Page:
It has been suggested that chronic ECU subluxation/dislocations are not feasible for direct repair with high failure rates, especially when retraction and atrophy of the edges of the sheath are present however, a direct anatomic reconstruction can be considered6. Open reduction of the tendon and reconstruction of the sheath is recommended through a dorsoulnar approach to the wrist. Various techniques have been described, each with its own advantages and disadvantages. The use of the extensor retinaculum as a sling around the ECU tendon has shown success with return to previous sporting activities6,14,22,23. This technique has further been modified by many surgeons who favour a radially-based sling around the ECU tendon to ensure that the tendon is retained within the groove in full pronation of the wrist with a return to grip strength 9 months post-surgery3,6,22. The ulnar groove can also be inspected, where those with a shallow ulnar groove can be deepened with a burr although the authors have some concerns regarding this technique unless absolutely necessary27. Other techniques of reconstruction with the extensor retinaculum have also been described but all eventually lead to a limitation in pronosupination thought to be from adhesions6,14,22. A capsulotomy has been described for this complication, that describes lifting and ulnarly based capsuloperiosteal flap from the ulnar groove and relocation of the ECU tendon subperiosteally within the groove6. The radial edge of the capsuloperiosteal flap is then repaired to the radial side of the ulnar groove with suture anchors6.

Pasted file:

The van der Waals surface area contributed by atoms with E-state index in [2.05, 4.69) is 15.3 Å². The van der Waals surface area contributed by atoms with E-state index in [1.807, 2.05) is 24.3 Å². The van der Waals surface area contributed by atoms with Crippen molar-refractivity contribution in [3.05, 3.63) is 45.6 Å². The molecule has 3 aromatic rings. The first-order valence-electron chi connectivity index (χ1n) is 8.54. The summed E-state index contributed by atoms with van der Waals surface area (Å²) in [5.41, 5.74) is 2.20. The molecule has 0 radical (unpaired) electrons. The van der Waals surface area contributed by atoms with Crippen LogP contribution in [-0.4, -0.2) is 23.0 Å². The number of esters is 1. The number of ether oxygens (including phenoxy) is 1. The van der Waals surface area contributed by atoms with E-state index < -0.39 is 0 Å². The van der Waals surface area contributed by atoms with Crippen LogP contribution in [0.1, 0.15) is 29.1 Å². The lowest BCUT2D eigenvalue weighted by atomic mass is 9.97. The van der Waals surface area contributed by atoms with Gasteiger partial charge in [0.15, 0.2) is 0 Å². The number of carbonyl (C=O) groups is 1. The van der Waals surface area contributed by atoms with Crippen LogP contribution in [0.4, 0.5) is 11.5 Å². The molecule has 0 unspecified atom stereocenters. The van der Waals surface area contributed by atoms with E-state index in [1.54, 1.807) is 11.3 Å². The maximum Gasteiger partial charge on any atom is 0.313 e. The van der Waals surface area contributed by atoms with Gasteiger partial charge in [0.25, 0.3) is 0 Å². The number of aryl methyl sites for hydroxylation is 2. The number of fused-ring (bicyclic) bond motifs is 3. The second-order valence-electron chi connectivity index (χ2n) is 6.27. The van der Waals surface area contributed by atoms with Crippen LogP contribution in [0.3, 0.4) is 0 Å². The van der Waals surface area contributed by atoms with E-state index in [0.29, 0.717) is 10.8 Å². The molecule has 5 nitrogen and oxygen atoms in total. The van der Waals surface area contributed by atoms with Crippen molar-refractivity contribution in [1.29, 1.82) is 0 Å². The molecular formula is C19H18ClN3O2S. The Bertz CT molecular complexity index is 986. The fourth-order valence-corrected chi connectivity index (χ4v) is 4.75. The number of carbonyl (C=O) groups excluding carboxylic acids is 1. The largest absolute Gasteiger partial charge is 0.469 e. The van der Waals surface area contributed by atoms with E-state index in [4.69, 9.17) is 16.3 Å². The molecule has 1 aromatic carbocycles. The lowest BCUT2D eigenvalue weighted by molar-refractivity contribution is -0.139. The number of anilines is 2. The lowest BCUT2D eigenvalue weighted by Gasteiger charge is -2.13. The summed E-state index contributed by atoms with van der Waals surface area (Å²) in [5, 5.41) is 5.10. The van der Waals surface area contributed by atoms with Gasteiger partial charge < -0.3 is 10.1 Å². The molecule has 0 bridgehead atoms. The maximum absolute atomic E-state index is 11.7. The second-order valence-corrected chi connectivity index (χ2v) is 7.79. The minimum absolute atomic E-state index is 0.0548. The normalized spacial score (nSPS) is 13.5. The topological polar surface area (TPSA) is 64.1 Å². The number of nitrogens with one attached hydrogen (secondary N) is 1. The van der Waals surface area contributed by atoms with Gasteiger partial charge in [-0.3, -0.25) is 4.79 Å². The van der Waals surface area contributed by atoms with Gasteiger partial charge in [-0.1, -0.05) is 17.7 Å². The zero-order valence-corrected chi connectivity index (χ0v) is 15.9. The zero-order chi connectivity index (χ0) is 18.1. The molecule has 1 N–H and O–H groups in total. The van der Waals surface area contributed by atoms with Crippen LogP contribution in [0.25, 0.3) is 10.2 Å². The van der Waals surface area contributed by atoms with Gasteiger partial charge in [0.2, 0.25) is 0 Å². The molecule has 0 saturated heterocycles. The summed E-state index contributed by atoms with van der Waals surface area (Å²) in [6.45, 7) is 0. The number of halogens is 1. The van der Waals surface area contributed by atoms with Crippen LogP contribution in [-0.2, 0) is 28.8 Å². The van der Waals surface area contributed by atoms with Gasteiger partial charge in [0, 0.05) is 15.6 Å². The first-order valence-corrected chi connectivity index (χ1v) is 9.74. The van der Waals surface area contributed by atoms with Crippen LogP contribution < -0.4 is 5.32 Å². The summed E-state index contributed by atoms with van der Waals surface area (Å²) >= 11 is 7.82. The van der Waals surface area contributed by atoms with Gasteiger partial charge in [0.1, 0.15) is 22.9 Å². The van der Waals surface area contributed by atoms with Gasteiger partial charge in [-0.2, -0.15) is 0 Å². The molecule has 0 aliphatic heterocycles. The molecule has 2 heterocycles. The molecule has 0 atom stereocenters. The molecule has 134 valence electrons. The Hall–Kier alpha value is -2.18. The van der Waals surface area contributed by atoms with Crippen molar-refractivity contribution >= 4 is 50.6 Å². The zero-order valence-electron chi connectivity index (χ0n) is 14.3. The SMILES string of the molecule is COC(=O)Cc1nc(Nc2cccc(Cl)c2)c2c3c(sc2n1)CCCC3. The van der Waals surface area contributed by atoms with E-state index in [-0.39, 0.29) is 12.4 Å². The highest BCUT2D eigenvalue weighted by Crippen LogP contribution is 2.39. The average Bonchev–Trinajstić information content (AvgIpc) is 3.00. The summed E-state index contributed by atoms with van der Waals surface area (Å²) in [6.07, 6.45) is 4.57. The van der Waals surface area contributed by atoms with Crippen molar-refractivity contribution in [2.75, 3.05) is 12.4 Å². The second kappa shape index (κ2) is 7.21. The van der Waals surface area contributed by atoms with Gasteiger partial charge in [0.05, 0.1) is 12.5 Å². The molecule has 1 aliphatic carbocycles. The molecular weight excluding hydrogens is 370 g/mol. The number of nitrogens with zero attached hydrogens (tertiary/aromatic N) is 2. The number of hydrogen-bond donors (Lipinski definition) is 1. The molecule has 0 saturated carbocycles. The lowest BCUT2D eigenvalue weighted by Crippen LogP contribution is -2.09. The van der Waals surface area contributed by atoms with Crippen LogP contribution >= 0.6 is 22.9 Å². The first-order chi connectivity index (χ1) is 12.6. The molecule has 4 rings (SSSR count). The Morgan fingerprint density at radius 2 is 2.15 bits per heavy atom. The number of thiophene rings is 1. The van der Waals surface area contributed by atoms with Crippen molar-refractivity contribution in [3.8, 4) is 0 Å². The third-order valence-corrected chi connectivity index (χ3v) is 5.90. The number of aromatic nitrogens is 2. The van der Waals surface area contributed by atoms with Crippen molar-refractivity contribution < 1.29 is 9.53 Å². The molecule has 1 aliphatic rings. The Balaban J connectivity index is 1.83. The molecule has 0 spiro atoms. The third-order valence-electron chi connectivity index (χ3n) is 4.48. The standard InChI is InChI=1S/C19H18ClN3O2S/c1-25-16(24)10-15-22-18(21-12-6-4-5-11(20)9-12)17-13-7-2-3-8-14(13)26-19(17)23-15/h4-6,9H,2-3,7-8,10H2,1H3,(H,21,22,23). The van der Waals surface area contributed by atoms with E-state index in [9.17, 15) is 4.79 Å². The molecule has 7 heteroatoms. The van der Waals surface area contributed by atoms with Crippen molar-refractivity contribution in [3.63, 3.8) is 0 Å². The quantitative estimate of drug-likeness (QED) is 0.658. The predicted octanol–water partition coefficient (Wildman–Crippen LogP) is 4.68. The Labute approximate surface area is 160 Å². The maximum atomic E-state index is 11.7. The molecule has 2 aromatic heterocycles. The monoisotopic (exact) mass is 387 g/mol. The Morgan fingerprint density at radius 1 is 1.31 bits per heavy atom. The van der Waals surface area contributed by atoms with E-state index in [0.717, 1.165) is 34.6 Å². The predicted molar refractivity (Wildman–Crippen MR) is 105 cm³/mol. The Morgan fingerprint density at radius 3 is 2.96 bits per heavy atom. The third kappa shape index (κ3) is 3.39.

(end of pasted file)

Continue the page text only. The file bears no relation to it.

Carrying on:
Inoue and Tamura had described different operations based on the type of ECU subluxation/dislocation from their classification with type A and B injuries being repaired anatomically with a strip of fascia or direct repair respectively6 (Figure 6). Type C injuries were repaired by reattaching the periosteum to the ulnar to reform the ECU subsheath6. All described techniques had anatomically restored the ECU subsheath with full pronosupination described with all patients6,14.

The preferred method of type C injuries by the authors is to place a row of 1mm soft anchors along the ulna ridge of the ECU groove to close the “dead space” and prevent subluxation (Figure 7).

For all forms of surgical repair, a prolonged period of immobilisation from rotation is required for healing to occur, followed by rehabilitation due to the deconditioning of the wrist.



For an athlete to return to previous levels of tennis, a comprehensive rehabilitation period is likely to be required with both operative and non-operative management.

Preventative measures include the appropriate technique and grips as the ECU are prone to injury with wrist position and certain groundstrokes as described earlier2,4,9,13. It is also thought that participation in tennis at an early age can also contribute to an increasing number of wrist injuries whereby the physically immature body cannot resist the increased repetitive load of competitive sport9. These factors would need to be considered by tennis coaching teams to ensure training loads are appropriate for age and stage in order to optimised performance and prevent injuries.



The ECU tendon is an important dynamic stabiliser of both the radiocarpal and midcarpal joint which is intimately attached to the other structures of the ulnar side of the wrist. The ECU and its subsheath can be injured in both an acute and chronic manner associated with an ulnar deviated, flexion and supination at the wrist which is a common movement for tennis players. Early diagnosis and treatment is paramount in order for successful treatment of these injuries and requires a high index of suspicion in order to prevent a potential career threatening consequence.



Mike Hayton MBChB, F.R.C.S. (Tr&Orth), B.Sc. (Hons), F.F.S.E.M.

Upper Limb Unit, Wrightington Hospital

 Wrightington, Wigan, UK


Kenneth Kin Hoo Koo MBChB, F.R.C.S. (Tr&Orth), M.Sc. (Hons), B.Sc. (Hons)

Upper Limb Unit, Wrightington Hospital

 Wrightington, Wigan, UK


Guy Evans MBChB, MRCGP, F.F.S.E.M., M.Sc. (Hons)

Chief Medical Officer, Lawn Tennis Association

 London, UK


Contact: kenneth.koo@doctors.org.uk



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Header image by Marianne Bevis (Cropped)


Volume 13 | Targeted Topic - Sports Medicine in Tennis | 2024
Volume 13 - Targeted Topic - Sports Medicine in Tennis